The right wine can add
the perfect touch to your
Behind every great outdoor
meal is a fine wine
By Annette Alvarez-Peters
WHEN THE SUMMER season rolls around, I
love being outdoors. An ideal summer day is all
about backyard get-togethers with family and
friends, grilling great food and, of course, sampling wines from around the globe. It’s easy to
plan and execute a casual day of food and wine.
Generally accepted rules from the past—
white wine with fish, red wine with meat—are
not always true. With few exceptions, you can
be adventurous or subtle when pairing wines
with your favorite foods. The key to matching
grilled food with wine is balancing the intensity of the respective flavors (bigger wines with
more robust food and lighter wines with more
Let’s look at some classics from the grill
and wines in winning combinations.
The casual approach
If you want to keep your meal simple,
go for it! A juicy Syrah with blueberry fruit,
chocolate and hints of pepper is a dynamite
pairing with hamburgers, hot dogs and corn
on the cob. California’s Central Coast and
Washington’s Columbia Valley are producing
many examples of this seductive red.
Greet your guests with a glass of the latest
vogue pink. Rosé is making a huge comeback,
with an increasing number of quality
wines coming to market. Unlike the
sweet White Zinfandel, rosés can be
dry, crisp and refreshing. They make
an excellent starter with appetizers and
can be added to the list of grilled
shellfish pairings. Rosés from Tavel,
in France’s southern Rhône Valley,
and Provence in southern France; rosa-
dos from Spain; and various varietal
from the Tempranillo grape rosés from California are all examples
that are simply superb with of why rosé is gaining such pop-
hearty beef flavors. Annette Alvarez-Peters ularity. Or try one of the bubbly rosé
Don’t be afraid of pairing these meats with Champagnes. They’re just delicious.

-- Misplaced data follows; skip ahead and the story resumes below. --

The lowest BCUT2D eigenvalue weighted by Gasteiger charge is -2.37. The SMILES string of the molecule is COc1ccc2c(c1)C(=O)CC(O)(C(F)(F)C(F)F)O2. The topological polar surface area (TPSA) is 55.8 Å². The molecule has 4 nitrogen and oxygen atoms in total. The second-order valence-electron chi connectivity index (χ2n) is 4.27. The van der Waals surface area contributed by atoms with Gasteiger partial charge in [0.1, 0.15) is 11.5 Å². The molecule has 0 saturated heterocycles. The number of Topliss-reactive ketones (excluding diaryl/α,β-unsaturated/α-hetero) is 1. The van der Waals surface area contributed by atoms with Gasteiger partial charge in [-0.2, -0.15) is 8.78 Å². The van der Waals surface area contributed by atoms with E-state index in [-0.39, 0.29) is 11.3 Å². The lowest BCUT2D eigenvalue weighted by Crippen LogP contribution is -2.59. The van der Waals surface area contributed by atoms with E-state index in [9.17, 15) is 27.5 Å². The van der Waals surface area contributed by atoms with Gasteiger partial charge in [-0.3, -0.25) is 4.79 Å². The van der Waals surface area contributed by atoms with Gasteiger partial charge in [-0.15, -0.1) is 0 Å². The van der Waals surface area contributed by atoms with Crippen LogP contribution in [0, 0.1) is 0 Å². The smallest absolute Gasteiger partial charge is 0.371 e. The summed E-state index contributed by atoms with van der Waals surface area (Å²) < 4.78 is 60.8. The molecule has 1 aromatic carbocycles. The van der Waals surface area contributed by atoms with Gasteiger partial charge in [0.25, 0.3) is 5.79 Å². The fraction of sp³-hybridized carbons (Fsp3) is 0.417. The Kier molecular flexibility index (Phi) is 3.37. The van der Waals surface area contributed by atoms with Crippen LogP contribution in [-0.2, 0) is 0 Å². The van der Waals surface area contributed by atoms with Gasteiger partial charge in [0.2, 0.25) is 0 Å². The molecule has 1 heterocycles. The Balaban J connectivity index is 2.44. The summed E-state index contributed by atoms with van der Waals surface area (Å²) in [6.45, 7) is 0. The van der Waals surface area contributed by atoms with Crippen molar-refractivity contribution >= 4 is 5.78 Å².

white wines, either. They can be refreshing on a Remember, don’t worry about rules. Match
hot day, when a red just doesn’t get it done. Just wines that you like to drink with your menu,
avoid whites that are too delicate; opt for a cold keeping in mind that one should not dominate
glass of a big oak-driven California Chardonnay or overpower the other. Think balance. Extremely
or Sauvignon Blanc. spicy foods are difficult to pair with wines, so be
sure to keep the jalapeño poppers and the high-
alcohol, tannic reds apart.
All you need to do is hail the chef, ring up
the guests and stop by Costco for all the essentials. After all, summer days are for relaxing and
enjoying life’s simple pleasures. C
Annette Alvarez-Peters oversees Costco’s
national wine, spirits and beer program.
For meat lovers
Australian Shiraz, a ripe, fruit-forward wine,
really complements pork loin chops and chicken
breasts with a savory rub.
Baby back ribs prepared with sweeter sauces
are magic when served with a juicy red Zinfandel from California, highlighting the rich
plum and blackberry flavors.
Lamb lovers should consider a Château-neuf-du-Pape. Its spicy notes go perfectly with
the earthy flavors in both the wine and the food.
When it comes to barbecuing, beef is still
king. No matter what cut you prefer, the rich,
smoky flavors imparted by the grill almost
scream for Cabernet Sauvignon. Lush, velvety
Cabernet from California’s Napa or Alexander
valleys or the rich, herbal qualities from Chile’s
Aconcagua, Maipo or Rapel valleys can elevate
any beef experience.
Argentina’s hallmark variety is Malbec—a
robust wine featuring lush, dark fruit flavors
that can transform a rib eye into shear joy.
Spain’s Rioja region produces full-bodied reds
Half of my grill is dedicated to seafood—
not only because fish is wonderful on the grill,
but also because so many of my favorite wines
are perfect with fish. Grilled salmon with an
elegant Pinot Noir from Oregon’s Willamette
Valley or from California’s Sonoma Coast or
Santa Barbara County is an event.
Grilled mahi-mahi and swordfish are delicious, particularly when paired with the vibrant
minerality of a German Riesling. Just be careful
about combining heavily oaked white wines
with light, delicate fish such as flounder. Stay
with an unoaked New Zealand Sauvignon Blanc,
which will add bold citrus flavors and can also
complement a salad topped with grilled shrimp
Grilled shellfish can be an ideal first course
along with vegetables that sweeten up on the
grill. Chardonnay—oaky, buttery and rich—is
a luscious companion made in varying styles.
These lovely wines can be found from Washington, Australia, Chile and California.
Wine Guide For information on Costco’s
Kirkland Signature™ wines, including vintage
notes and food-pairing tips, go to costco.com,
click on “Costco Connection Magazine,” then
“Kirkland Signature Wine Connection.”
Summer wine sampler*
Clos Du Bois Cabernet Sauvignon
Reserve, Alexander Valley
Cline Zinfandel Ancient Vine,
California Item #199145
Sterling Merlot, Napa Valley
Kim Crawford Sauvignon Blanc,
La Crema Chardonnay, Sonoma Coast
Treana White Meritage, Central Coast
Conundrum White, California
*Not all wines available at all locations.
See costco.com for more wine choices.